Such has been the pace of change in pensions in recent years, 2017 will probably be viewed in hindsight as a quiet year.
There were not the cuts to the lifetime allowance, annual allowance, or the introduction of a new form of transitional protection we have seen in previous years.
We did, however, have the bizarre series of events where the money purchase annual allowance was slashed from £10,000 to £4,000, but the legislation underpinning it was only passed eight months later. Yet we still avoided widescale pension tax reform – like the kind we saw in 2015 with the introduction of pension freedoms.
But that doesn’t mean nothing happened. Instead, 2017 was a slow burner on a number of issues.
The backdrop to this year has been Brexit turmoil. It started as low mutterings, but as the year draws to a close, it has built to a crescendo. In a way, the most surprising element is the consistency of the markets, remaining solid while political chaos reigned. The market horror stories some had predicted have failed to materialise.
Automatic enrolment has begun to reach maturity, with the rollout extending to every employer. Now almost all employers have automatically enrolled their employees, even if it’s just one person. The next big challenges are the ratcheting up of contributions to 5 per cent from April, and to 8 per cent in April 2019.
Another theme of 2017 was defined benefit (DB) transfers. Concern about the increased number of enquiries and transfers has steadily gained momentum throughout the year. The FCA sent out several warning shots by publishing a couple of statements and the results of a small monitoring exercise highlighting the advice activity it was looking for. It also published a consultation on how to change the advice process for pension transfers. We should expect the FCA’s response early in 2018, and the introduction date for the new rules should be later in the year.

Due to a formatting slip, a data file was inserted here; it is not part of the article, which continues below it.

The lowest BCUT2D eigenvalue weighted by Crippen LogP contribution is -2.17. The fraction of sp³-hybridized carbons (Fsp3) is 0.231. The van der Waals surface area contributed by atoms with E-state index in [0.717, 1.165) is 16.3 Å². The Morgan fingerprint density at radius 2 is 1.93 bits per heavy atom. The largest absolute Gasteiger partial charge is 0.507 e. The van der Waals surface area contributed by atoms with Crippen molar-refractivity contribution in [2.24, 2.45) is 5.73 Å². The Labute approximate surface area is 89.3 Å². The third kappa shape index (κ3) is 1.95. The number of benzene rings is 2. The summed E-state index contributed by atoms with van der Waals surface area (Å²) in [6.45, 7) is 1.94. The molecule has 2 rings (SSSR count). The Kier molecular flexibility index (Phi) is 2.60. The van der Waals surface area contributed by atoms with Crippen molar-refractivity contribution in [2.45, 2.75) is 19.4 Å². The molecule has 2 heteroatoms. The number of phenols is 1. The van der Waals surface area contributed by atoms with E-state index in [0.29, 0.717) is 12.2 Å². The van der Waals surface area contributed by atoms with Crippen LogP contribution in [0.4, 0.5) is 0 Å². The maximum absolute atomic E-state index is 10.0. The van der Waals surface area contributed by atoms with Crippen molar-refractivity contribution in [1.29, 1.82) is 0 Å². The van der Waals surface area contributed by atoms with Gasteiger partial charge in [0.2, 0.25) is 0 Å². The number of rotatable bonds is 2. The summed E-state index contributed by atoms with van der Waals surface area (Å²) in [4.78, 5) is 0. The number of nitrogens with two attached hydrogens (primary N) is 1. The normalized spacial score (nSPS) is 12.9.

In the meantime, horror stories abounded about the stability of DB schemes, with the fall of BHS and the wholesale restructure of the Tata Steel pension schemes. There were also concerns about the advice some pension scheme members had received.
However, it’s important to remember the vast majority of advisers acting in this market are giving responsible advice and helping individuals understand their options and take the best course of action. Hopefully the FCA, The Pensions Regulator and the Department for Work and Pensions can work together next year to make sure the process works better for all involved.
Finally, 2017 may be remembered as the year the industry started to look beyond the face value of pension freedoms. The FCA’s retirement outcomes review gained speed and, together with the Work and Pensions select committee’s review, started to concentrate on the effect of the reforms for those who are unadvised. These reviews also began to consider the issues for those in drawdown without an adviser. Expect more activity on this area next year.